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Shark DuoClean Cordless IF250UK review: Cleans the parts of your house other vacuums can’t reach

Our Rating :
Price when reviewed : £339
inc VAT

Powerful and versatile, the Shark DuoClean gets close to the Dyson V10 in some areas but can’t surpass it in others


  • Powerful cleaning
  • Twin batteries
  • Flexible wand


  • Unwieldy
  • No dirt ejection system

When it comes to cordless vacuum cleaners you could be forgiven for thinking that Dyson owned the market. And, yes, its Cyclone V10 (and the V8 before it) cleaner is an exceptional product. But there are plenty of other manufacturers vying for a slice of the cordless vacuum pie and Shark is producing some of the more interesting products in this area.

Shark DuoClean Cordless review: What you need to know

The DuoClean Cordless (with “Flexology” no less) is a direct rival to the Dyson Cyclone V10. It has a pistol-grip vacuum unit, just like the Dyson, comes with a motorised head with dual soft and brush rollers, and it’s rechargeable so you can use it untethered from the mains.

The Shark DuoClean is different from the Dyson in a couple of key areas, though. First, it’s a touch more flexible when it comes to charging. The DuoClean comes two removable lithium-ion batteries, which means when it runs out you can quickly swap one out and continue cleaning using the other battery.

Second, is that its wand attachment (the long tubular stick that connects the head and main cleaning unit) has a reverse hinge, allowing you to clean more easily under furniture and in other awkward spaces.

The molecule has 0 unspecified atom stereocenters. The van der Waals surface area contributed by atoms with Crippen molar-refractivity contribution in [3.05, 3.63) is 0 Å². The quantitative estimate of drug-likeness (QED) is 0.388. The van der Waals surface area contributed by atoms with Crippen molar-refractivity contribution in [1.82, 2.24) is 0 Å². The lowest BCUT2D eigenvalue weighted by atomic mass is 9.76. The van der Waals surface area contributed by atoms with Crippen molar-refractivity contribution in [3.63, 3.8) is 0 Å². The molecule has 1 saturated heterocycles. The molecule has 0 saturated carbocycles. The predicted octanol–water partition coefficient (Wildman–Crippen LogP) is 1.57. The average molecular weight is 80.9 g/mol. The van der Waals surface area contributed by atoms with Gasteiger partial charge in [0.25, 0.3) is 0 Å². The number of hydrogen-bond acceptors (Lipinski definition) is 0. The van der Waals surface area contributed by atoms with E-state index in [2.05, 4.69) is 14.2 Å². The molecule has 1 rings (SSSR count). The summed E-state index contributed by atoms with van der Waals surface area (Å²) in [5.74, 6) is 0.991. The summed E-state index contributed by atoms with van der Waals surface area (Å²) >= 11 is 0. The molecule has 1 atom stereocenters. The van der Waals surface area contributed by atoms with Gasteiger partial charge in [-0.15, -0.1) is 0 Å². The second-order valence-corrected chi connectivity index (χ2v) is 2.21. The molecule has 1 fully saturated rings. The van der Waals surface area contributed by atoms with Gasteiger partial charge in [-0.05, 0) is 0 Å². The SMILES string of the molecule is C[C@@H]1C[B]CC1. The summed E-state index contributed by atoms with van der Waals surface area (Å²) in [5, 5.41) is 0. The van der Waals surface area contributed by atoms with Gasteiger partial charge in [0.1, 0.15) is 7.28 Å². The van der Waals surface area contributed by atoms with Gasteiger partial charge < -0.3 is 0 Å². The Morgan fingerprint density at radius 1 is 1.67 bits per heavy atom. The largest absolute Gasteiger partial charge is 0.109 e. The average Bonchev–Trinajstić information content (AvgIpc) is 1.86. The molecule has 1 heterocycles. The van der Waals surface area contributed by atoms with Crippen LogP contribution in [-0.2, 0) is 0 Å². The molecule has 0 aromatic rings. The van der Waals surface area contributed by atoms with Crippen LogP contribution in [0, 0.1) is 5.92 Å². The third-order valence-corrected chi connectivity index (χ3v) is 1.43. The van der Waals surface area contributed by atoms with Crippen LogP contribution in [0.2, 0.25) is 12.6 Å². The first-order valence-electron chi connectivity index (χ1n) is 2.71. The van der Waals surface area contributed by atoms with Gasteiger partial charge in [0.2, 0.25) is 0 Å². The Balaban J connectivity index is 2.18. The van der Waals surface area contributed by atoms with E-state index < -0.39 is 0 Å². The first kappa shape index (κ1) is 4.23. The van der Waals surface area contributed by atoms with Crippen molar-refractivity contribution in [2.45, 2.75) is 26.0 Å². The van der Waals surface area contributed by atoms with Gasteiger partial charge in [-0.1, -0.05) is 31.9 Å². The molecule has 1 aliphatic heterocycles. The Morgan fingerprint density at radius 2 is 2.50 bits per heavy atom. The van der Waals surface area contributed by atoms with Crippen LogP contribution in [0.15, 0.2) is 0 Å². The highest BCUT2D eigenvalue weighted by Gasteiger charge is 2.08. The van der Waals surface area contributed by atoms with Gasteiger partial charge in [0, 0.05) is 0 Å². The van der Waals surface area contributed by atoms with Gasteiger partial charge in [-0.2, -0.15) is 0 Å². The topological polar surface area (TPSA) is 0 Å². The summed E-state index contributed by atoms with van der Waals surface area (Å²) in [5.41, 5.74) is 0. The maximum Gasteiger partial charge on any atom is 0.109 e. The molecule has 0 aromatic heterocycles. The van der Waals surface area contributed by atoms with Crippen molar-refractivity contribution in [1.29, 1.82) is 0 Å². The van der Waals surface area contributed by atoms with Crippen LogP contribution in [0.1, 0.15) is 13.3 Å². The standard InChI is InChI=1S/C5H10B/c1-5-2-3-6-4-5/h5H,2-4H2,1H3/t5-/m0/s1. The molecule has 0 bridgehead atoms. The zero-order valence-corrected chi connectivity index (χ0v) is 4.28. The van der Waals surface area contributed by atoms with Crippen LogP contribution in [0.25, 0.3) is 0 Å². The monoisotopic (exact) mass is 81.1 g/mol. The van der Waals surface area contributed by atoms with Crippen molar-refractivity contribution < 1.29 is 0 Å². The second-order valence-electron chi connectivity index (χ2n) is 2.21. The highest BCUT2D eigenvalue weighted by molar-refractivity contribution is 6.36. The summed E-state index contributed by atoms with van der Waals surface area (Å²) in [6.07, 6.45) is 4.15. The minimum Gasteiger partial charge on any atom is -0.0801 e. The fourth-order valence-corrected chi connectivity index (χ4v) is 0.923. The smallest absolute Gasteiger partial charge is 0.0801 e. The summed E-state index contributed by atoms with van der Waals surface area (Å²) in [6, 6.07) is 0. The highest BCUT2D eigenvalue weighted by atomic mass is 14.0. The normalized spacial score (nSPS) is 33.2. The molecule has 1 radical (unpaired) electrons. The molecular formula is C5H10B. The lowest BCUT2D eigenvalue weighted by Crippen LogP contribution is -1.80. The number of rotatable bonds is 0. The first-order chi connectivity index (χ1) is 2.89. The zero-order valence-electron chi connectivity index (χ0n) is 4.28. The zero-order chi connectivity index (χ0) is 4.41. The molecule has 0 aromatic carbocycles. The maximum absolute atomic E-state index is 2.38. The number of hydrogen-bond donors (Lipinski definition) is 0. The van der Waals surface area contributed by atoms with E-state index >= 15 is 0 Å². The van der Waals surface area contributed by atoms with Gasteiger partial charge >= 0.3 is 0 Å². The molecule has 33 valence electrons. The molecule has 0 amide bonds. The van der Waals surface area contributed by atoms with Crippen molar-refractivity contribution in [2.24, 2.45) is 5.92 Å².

Shark DuoClean Cordless review: Price and competition

The Shark DuoClean is cheaper than the Dyson Cyclone V10, although not by much. I’m reviewing the standard IF250UK twin-battery package here, which is around £340 on Amazon. The closest Dyson package is the Dyson Cyclone V10 Absolute, which comes with both soft and brush-based powered rollers and a small powered head, which is useful for vacuuming stairs.

If you want the smaller powered head with the Shark system, you need to buy the “Pet Power” version, which bumps up the price to £370. Alternatively, if you don’t mind missing out on a bit of suction power but appreciate the lighter weight of the Dyson design, the Dyson V8 Absolute is another good shout at £339.

Shark DuoClean Cordless review: Features, design and accessories

The Shark DuoClean Cordless is clearly no ordinary cordless vacuum cleaner and this is reflected, not only in the cleaner’s innovative design but also in the number of attachments and accessories it comes with.

The main DuoClean head is the star of the show here. It’s motorised, comes equipped rather ostentatiously with LED headlights, and has both soft and brush-based rollers, allowing it to be deployed on carpets, rugs and hard floors without swapping between heads.

There’s a host of extras here, too. The unit I’m reviewing doesn’t come with the motor-driven pet hair tool but there is a crevice attachment, an “anti-allergen” dust brush and a couple of smaller brushes for use on curtains and in smaller areas. The DuoClean also comes with a dual-bay charging station, which you can use to charge both of the lithium ion batteries it’s supplied with simultaneously. It’s also possible to charge each battery individually without the docking station.

Each of those batteries gives around 44 minutes of total cleaning at the lowest power levels according to Shark’s claims (that’s without the motorised main head attached), but the run time falls as you bump up the power and motor head speed. There are two settings for motor and suction power, both accessible via backlit buttons on the top of the pistol-grip main unit. With both the suction and the motor head on low power I achieved around 16 minutes of cleaning time per battery; with both set to maximum that dropped to just over 11 minutes.

This isn’t as good as the Dyson Cyclone V10, which offers up to an hour of cleaning time per charge on low power but you probably don’t want to be vacuuming for that long anyway – and you’ll want an excuse to stop, put your feet up and have a cup of tea anyway.